The recent movement of publicly traded Inuvo Inc. to Conway is the latest success story for the city’s active push to draw in more technology jobs.
Conway Chamber of Commerce President Brad Lacy said the town has made a concerted effort to cultivate businesses through both tax incentives and infrastructure development.
“We really have to play to what our strengths are,” he said. “Our demographics are very young, very well-educated people. That lends itself to white-collar endeavors. That doesn’t mean we forget about blue collar and manufacturing, and certainly many of those manufacturing operations have significant engineering staff needs as well. So I think it’s just a natural progression of what we’ve attempted to do.”
Lacy said Inuvo has committed to 50 jobs that he described as “very good.”
“These are product managers, software developers, marketing specialists,” said Inuvo CEO Richard Howe. “The lion’s share of these jobs is technical.”
Inuvo is closing its offices in Tampa, Fla., and New York City and focusing all its operations in Conway, where it shares a building with PrivacyStar, another recently imported tech company. Charles Morgan, former CEO of Acxiom Corp. of Little Rock, which was long headquartered in Conway and is still a large operation there, is a major investor in both companies.
Inuvo got $1.75 million from the Arkansas Economic Development Commission’s quick action closing fund to help move its facilities to Conway.
Similar AEDC incentives have gone to other companies that have moved to Conway in recent years. PrivacyStar, which relocated to downtown Conway in 2012, received income tax credits based on the payroll of new jobs, tax refunds on building material tied to its expansion and $224,000 from the quick action closing fund.
In 2008, Hewlett-Packard got $10 million from the fund and a cash rebate of 5 percent of payroll taxes for five years.
Howe listed several reasons besides incentives for his desire to move Inuvo to Conway.
“One was the university culture here,” he said. “That was encouraging for us. It gives us access to talent. There have been a whole lot of companies that have been built up successfully in university towns.”
With three colleges, the town is often home to a large number of young professionals who need to choose whether to stay in the town or look for jobs elsewhere.
“Very few places are like Conway where the median age is 25,” Lacy said. “We grow as a city because kids come here to go to school and they never leave. Obviously some do, but some don’t.”
Lacy said this educated workforce has become a big selling point for the city’s economic developers.
“I think it’s becoming better every day,” said David Hinson, chief information officer at Hendrix College. “You look at how well Acxiom has done historically — there’s a growing and vibrant entrepreneurial community here with Startup Arkansas and other initiatives. I see improvements every time I look around. It’s a great place for tech people to be.”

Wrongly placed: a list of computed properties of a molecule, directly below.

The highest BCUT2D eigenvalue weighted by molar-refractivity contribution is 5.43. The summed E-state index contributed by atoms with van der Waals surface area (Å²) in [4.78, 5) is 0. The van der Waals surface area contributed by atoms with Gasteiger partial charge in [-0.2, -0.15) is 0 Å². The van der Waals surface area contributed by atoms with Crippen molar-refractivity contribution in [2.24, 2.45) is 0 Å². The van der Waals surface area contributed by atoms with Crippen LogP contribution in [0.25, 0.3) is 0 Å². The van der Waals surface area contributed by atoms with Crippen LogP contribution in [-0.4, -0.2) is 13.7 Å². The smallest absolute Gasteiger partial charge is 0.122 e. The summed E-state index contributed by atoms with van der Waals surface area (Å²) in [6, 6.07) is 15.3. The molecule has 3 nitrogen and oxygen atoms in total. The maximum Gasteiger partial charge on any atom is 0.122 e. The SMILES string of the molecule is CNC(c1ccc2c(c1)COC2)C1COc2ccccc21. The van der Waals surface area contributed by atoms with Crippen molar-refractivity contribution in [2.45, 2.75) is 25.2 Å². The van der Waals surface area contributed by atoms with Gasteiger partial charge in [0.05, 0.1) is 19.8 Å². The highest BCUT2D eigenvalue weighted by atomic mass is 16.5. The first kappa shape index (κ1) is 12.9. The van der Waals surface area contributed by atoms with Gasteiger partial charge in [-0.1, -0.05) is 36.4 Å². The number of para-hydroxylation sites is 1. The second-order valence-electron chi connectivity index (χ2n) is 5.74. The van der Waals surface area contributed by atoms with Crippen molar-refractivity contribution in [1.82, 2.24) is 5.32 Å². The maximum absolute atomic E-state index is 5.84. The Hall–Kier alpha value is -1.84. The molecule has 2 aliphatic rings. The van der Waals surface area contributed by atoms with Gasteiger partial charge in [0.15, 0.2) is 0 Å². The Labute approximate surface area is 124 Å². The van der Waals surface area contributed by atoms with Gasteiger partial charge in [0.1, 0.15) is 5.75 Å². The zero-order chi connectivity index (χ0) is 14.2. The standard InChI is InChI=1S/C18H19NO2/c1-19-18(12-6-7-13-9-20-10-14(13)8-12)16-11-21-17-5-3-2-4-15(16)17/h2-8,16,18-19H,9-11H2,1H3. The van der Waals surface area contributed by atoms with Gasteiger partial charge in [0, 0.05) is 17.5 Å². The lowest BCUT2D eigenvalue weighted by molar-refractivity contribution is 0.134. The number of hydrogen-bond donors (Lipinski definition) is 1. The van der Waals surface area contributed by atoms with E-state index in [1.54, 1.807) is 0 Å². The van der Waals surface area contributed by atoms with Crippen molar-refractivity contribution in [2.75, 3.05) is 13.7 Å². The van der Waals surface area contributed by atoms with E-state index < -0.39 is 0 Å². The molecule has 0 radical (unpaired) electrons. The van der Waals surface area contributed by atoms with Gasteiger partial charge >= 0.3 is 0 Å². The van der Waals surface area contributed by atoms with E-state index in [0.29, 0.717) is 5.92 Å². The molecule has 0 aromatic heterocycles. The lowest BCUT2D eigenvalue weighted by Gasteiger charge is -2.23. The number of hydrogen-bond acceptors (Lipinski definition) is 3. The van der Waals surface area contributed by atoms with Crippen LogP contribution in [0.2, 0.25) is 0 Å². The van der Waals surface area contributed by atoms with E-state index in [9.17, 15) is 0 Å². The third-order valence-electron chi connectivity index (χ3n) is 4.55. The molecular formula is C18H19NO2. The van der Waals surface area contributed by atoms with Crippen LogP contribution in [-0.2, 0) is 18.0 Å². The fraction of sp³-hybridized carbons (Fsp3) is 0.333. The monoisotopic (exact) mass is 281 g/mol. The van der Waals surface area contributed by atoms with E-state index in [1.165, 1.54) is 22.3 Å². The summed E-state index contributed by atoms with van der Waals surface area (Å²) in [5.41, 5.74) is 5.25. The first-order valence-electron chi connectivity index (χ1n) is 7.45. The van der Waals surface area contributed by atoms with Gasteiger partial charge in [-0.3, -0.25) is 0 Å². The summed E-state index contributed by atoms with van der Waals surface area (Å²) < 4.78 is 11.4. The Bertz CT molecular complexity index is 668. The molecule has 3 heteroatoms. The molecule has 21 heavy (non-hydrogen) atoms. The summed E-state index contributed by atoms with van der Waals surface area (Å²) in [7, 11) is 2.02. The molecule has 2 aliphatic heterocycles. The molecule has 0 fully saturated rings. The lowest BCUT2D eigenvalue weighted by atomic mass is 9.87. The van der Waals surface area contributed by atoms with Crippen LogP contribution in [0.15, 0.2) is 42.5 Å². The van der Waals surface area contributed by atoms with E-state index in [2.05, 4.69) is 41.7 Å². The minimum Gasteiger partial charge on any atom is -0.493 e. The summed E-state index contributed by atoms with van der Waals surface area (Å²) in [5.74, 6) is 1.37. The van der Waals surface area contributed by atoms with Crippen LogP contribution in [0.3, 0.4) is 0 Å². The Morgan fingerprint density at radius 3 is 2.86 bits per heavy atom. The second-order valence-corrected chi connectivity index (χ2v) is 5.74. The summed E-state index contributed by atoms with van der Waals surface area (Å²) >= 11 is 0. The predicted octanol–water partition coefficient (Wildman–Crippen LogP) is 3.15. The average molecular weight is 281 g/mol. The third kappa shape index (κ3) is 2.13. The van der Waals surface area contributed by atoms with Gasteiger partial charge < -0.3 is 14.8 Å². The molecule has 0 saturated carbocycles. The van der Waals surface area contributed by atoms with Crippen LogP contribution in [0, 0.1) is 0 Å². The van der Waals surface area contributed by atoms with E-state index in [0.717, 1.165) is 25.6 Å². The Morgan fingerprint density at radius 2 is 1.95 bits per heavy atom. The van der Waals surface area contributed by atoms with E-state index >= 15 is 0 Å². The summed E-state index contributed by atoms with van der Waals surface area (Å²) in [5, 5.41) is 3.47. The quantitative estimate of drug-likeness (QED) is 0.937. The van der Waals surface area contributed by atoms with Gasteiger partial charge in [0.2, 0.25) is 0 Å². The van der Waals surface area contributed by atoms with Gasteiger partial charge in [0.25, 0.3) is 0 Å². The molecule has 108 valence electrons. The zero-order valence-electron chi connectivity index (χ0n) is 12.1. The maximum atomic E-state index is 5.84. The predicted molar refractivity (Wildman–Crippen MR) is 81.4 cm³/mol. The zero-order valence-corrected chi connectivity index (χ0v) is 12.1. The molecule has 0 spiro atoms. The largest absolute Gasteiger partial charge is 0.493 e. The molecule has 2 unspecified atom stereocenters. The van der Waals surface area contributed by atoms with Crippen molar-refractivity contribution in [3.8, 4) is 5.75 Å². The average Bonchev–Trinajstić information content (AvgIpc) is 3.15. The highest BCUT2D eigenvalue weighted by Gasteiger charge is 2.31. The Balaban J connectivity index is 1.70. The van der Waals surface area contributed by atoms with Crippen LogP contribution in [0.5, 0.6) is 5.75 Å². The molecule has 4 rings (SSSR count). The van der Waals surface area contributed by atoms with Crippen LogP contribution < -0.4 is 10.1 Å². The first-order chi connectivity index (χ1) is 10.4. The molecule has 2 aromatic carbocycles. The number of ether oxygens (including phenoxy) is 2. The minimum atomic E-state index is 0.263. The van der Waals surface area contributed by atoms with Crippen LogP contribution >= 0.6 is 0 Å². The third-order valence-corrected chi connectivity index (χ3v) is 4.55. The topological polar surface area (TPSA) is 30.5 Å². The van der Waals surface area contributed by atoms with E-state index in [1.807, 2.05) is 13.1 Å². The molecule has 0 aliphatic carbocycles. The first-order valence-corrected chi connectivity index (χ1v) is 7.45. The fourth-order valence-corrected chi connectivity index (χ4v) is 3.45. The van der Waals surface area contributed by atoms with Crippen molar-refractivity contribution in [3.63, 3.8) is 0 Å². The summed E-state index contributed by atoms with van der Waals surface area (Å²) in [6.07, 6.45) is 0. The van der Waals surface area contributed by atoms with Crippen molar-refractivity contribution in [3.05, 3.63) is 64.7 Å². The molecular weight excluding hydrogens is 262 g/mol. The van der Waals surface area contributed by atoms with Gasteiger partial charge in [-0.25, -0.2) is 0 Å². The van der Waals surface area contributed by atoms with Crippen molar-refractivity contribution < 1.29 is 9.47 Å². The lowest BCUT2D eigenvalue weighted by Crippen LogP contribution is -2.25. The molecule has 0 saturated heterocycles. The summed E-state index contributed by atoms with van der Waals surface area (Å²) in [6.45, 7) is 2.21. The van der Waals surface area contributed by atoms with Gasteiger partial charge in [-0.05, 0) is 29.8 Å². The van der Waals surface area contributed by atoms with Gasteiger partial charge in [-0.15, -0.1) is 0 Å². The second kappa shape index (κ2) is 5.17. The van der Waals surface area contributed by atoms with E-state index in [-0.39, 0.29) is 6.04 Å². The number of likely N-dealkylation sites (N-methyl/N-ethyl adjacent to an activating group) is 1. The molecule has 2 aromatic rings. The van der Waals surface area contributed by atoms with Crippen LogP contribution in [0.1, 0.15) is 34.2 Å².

In the new economy, Lacy said, “the value is in people. If you’re smart, and you’re mobile, you can go wherever you want to. The companies are going to gravitate to where those smart people are. Communities that are smart are going to try to keep those people.”
Howe said another reason was existing talent in the town due to other tech companies, like Acxiom and HP, being present.
“The third component of it was the community aspect of the city itself,” he said. “We have a very young demographic. We’re an Internet marketing company, so our demographic of the average employee is around 30 years old. A lot of our employees are at the stage where they’re starting to raise families. They’re looking for this sort of community.”
Lacy said the Inuvo employees were attracted to newly developed areas like Hendrix Village.
“The quality of life in Conway is very attractive to people,” Hinson said.
“Inuvo is a great example,” Lacy said. “Over the Christmas holidays, one of my team members here spent time with some of the management-level folks from Inuvo wanting to relocate into Conway. The process went very, very well.
“Ten years ago, or 12 years ago, that would have been a much harder sell for us. If I ventured a guess, I would say people wouldn’t have lived here.”
Lacy said the city has spent as much effort on developmental measures as it has on monetary incentives.
“I think what the city did is really begin to focus on quality-of-life issues, quality-of-place issues,” he said. “You can look at the investments made in parks, the investments made downtown, you look at the design standards they’ve passed on how buildings need to look. All of those things, when put together, contribute to a different quality of place than existed 15 years ago.”
Labor costs are more favorable to Inuvo in Conway, too. Howe said salaries would have to be roughly 30 percent higher in New York, one of Inuvo’s two previous locations. The company stated in a release that it would save from $80,000 to $120,000 per month when it exits its lease in New York City.
“It’s interesting: You’d think that in today’s day and age you’d want to move to, say, San Francisco,” Howe said. “But you can’t compete there. If you really think about it, if we had moved our company to San Francisco, we’d be competing with thousands of similar-sized companies that are all competing for money, talent and mindshare. Why would we do that?”
The easier competition and lower costs may be exactly what Inuvo needs: It posted a net loss of $7.02 million in 2012 on revenue of $53.3 million and a loss of $8.97 million in 2011 on a top line of $35.8 million. Its operating expenses grew from $20.6 million in 2011 to $34.2 million in 2012.